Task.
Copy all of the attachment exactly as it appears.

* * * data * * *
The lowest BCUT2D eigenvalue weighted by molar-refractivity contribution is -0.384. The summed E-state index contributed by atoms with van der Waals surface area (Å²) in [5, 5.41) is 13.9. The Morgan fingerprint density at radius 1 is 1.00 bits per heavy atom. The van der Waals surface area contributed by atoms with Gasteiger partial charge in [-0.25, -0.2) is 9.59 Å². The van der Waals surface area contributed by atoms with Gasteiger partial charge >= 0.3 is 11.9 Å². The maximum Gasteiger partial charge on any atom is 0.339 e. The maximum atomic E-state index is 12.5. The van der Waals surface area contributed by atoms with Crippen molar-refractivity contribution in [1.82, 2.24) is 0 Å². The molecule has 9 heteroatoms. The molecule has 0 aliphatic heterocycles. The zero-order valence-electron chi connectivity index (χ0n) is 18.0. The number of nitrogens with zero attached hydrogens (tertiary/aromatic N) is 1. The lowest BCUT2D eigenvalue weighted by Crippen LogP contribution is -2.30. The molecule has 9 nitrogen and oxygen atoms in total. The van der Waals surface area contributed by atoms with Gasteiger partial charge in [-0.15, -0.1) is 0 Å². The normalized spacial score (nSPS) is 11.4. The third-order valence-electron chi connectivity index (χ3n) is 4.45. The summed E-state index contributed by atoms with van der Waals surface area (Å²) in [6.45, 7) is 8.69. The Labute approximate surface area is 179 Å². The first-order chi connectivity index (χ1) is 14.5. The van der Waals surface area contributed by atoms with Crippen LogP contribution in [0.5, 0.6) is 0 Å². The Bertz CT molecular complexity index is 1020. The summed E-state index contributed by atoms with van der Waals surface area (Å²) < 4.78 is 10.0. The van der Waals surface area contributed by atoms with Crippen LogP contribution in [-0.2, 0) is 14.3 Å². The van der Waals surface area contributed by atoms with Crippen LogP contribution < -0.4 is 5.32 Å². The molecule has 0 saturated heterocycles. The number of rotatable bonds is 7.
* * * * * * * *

The lowest BCUT2D eigenvalue weighted by molar-refractivity contribution is -0.384. The summed E-state index contributed by atoms with van der Waals surface area (Å²) in [5, 5.41) is 13.9. The Morgan fingerprint density at radius 1 is 1.00 bits per heavy atom. The van der Waals surface area contributed by atoms with Gasteiger partial charge in [-0.25, -0.2) is 9.59 Å². The van der Waals surface area contributed by atoms with Gasteiger partial charge >= 0.3 is 11.9 Å². The maximum Gasteiger partial charge on any atom is 0.339 e. The maximum atomic E-state index is 12.5. The van der Waals surface area contributed by atoms with Crippen molar-refractivity contribution in [1.82, 2.24) is 0 Å². The molecule has 9 heteroatoms. The molecule has 0 aliphatic heterocycles. The zero-order valence-electron chi connectivity index (χ0n) is 18.0. The number of nitrogens with zero attached hydrogens (tertiary/aromatic N) is 1. The lowest BCUT2D eigenvalue weighted by Crippen LogP contribution is -2.30. The molecule has 9 nitrogen and oxygen atoms in total. The van der Waals surface area contributed by atoms with Gasteiger partial charge in [-0.15, -0.1) is 0 Å². The normalized spacial score (nSPS) is 11.4. The third-order valence-electron chi connectivity index (χ3n) is 4.45. The summed E-state index contributed by atoms with van der Waals surface area (Å²) in [6.45, 7) is 8.69. The Labute approximate surface area is 179 Å². The first-order chi connectivity index (χ1) is 14.5. The van der Waals surface area contributed by atoms with Crippen LogP contribution in [0.5, 0.6) is 0 Å². The Bertz CT molecular complexity index is 1020. The summed E-state index contributed by atoms with van der Waals surface area (Å²) < 4.78 is 10.0. The van der Waals surface area contributed by atoms with Crippen LogP contribution in [-0.2, 0) is 14.3 Å². The van der Waals surface area contributed by atoms with Crippen LogP contribution < -0.4 is 5.32 Å². The molecule has 0 saturated heterocycles. The number of rotatable bonds is 7.